Kepler hitting production 'soon'; Tegra 3 Win8 tablets in the works


— 2:59 PM on November 11, 2011

In a conference call following yesterday's quarterly results announcement, Nvidia CEO Jen-Hsun Huang spoke briefly about Kepler, his company's upcoming 28-nm GPU architecture. SeekingAlpha has a transcript of the conference call, in which Huang noted that Nvidia's "[K]epler generation GPU" will tape out "shortly" and has helped Nvidia secure a record number of notebook design wins. Huang also mentioned that Tegra 3-powered Windows 8 tablets are already in development:

The vast majority of the [OpEx] increase is coming from the very significant increase in design wins that we have in several areas. We have more notebook design wins for the Ivy Bridge cyle than we ever had in notebooks. And this is likely the most successful notebook cycle we've ever experienced. And so we've got a lot of engineers dedicated to getting those notebooks into production. The reason for our success, I believe, is because our kepler generation of GPU was designed for intense energy efficiency. And with energy efficiency, we were able to translate that to simultaneously higher performance, as well as longer battery life. And so that's the first part. The second thing is we have more smart phones in design as a result of Tegra 3. And on top of that, we have Windows 8 tablets and devices that we're building all over the world. And so those, all of those design wins translate to quite a bit of customer engineering, customer-facing engineering to build these exquisite devices. And then there's a portion of it that is related to 28-nanometer tape out of new processors that will go into production shortly.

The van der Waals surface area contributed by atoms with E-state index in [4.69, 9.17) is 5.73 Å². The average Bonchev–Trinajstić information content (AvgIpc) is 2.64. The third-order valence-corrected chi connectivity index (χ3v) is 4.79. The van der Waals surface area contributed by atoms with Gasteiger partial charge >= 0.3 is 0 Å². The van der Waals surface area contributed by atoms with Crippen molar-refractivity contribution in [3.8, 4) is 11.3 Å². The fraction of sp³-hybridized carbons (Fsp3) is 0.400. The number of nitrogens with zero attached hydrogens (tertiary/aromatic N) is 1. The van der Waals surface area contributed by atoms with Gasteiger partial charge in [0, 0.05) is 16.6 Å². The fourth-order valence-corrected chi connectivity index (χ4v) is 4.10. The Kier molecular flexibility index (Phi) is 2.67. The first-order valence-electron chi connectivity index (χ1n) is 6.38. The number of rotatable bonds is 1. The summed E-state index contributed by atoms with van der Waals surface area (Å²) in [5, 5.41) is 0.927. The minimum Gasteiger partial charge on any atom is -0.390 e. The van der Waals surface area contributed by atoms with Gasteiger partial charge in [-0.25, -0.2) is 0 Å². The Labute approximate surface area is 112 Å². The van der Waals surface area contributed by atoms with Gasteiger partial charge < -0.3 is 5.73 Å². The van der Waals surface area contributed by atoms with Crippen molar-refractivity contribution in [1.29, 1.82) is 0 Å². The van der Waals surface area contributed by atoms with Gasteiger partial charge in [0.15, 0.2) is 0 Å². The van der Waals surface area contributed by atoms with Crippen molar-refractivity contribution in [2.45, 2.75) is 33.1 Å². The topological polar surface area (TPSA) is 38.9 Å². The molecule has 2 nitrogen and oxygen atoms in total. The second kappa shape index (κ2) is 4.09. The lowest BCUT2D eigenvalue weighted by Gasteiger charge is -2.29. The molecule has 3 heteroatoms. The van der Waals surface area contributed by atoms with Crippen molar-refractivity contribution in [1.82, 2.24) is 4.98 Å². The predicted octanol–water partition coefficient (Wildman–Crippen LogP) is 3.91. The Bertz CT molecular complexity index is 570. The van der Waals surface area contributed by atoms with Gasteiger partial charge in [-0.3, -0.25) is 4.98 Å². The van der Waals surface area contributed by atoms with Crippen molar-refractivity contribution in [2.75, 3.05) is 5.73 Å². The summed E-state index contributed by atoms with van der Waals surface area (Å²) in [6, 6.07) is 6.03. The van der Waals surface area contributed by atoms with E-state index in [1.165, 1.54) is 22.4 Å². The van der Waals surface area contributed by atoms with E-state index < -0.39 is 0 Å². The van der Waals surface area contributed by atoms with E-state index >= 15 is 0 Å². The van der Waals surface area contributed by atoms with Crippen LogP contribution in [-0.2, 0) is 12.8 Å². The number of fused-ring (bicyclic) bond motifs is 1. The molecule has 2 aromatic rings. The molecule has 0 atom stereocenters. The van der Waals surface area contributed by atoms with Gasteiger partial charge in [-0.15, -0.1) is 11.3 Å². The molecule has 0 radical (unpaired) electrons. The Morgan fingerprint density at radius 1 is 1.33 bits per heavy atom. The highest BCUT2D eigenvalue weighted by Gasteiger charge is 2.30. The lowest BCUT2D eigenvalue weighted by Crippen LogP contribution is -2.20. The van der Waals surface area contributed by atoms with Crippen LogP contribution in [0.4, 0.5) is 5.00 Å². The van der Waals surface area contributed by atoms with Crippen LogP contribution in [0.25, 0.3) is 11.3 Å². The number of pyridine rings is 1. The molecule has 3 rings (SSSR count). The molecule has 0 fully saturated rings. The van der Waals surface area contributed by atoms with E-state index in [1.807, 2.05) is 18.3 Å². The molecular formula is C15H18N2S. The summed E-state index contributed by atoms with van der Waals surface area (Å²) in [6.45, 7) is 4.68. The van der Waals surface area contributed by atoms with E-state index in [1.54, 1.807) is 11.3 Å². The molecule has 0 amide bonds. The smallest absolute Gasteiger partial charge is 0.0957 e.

At the GPU Technology Conference last year, Huang revealed that Kepler is designed to crank out almost three times as many double-precision FLOPS than the current Fermi architecture per watt. If Nvidia has secured so many design wins on the notebook side, I expect it has a whole line of Kepler-based GPUs in the works. We won't see any of them until 2012, though—that much has been made clear.

   
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